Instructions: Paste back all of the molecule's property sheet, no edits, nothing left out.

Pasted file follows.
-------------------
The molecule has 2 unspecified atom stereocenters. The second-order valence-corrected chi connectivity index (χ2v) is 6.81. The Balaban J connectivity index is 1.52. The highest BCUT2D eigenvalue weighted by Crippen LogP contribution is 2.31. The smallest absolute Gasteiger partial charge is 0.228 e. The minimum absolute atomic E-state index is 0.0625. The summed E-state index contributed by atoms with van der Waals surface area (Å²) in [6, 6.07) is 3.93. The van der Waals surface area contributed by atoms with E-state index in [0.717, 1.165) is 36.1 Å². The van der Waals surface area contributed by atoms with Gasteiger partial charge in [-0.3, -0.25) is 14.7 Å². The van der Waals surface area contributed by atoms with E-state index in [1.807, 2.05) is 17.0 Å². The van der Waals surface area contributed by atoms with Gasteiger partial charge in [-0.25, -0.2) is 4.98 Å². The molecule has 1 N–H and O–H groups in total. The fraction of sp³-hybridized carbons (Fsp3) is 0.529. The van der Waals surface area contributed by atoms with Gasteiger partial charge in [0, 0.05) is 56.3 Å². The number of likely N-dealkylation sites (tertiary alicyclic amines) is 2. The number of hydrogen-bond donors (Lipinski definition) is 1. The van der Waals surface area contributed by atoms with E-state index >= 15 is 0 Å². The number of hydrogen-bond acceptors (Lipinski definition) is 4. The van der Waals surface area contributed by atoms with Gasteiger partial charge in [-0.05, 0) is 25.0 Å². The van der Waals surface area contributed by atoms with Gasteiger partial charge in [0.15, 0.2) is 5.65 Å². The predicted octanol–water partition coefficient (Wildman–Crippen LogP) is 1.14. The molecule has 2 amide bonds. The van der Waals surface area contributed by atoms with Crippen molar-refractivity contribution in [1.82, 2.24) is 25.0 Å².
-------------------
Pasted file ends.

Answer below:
The molecule has 2 unspecified atom stereocenters. The second-order valence-corrected chi connectivity index (χ2v) is 6.81. The Balaban J connectivity index is 1.52. The highest BCUT2D eigenvalue weighted by Crippen LogP contribution is 2.31. The smallest absolute Gasteiger partial charge is 0.228 e. The minimum absolute atomic E-state index is 0.0625. The summed E-state index contributed by atoms with van der Waals surface area (Å²) in [6, 6.07) is 3.93. The van der Waals surface area contributed by atoms with E-state index in [0.717, 1.165) is 36.1 Å². The van der Waals surface area contributed by atoms with Gasteiger partial charge in [-0.3, -0.25) is 14.7 Å². The van der Waals surface area contributed by atoms with E-state index in [1.807, 2.05) is 17.0 Å². The van der Waals surface area contributed by atoms with Gasteiger partial charge in [-0.25, -0.2) is 4.98 Å². The molecule has 1 N–H and O–H groups in total. The fraction of sp³-hybridized carbons (Fsp3) is 0.529. The van der Waals surface area contributed by atoms with Gasteiger partial charge in [0, 0.05) is 56.3 Å². The number of likely N-dealkylation sites (tertiary alicyclic amines) is 2. The number of hydrogen-bond donors (Lipinski definition) is 1. The van der Waals surface area contributed by atoms with E-state index >= 15 is 0 Å². The number of hydrogen-bond acceptors (Lipinski definition) is 4. The van der Waals surface area contributed by atoms with Gasteiger partial charge in [-0.05, 0) is 25.0 Å². The van der Waals surface area contributed by atoms with Gasteiger partial charge in [0.15, 0.2) is 5.65 Å². The predicted octanol–water partition coefficient (Wildman–Crippen LogP) is 1.14. The molecule has 2 amide bonds. The van der Waals surface area contributed by atoms with Crippen molar-refractivity contribution in [1.82, 2.24) is 25.0 Å².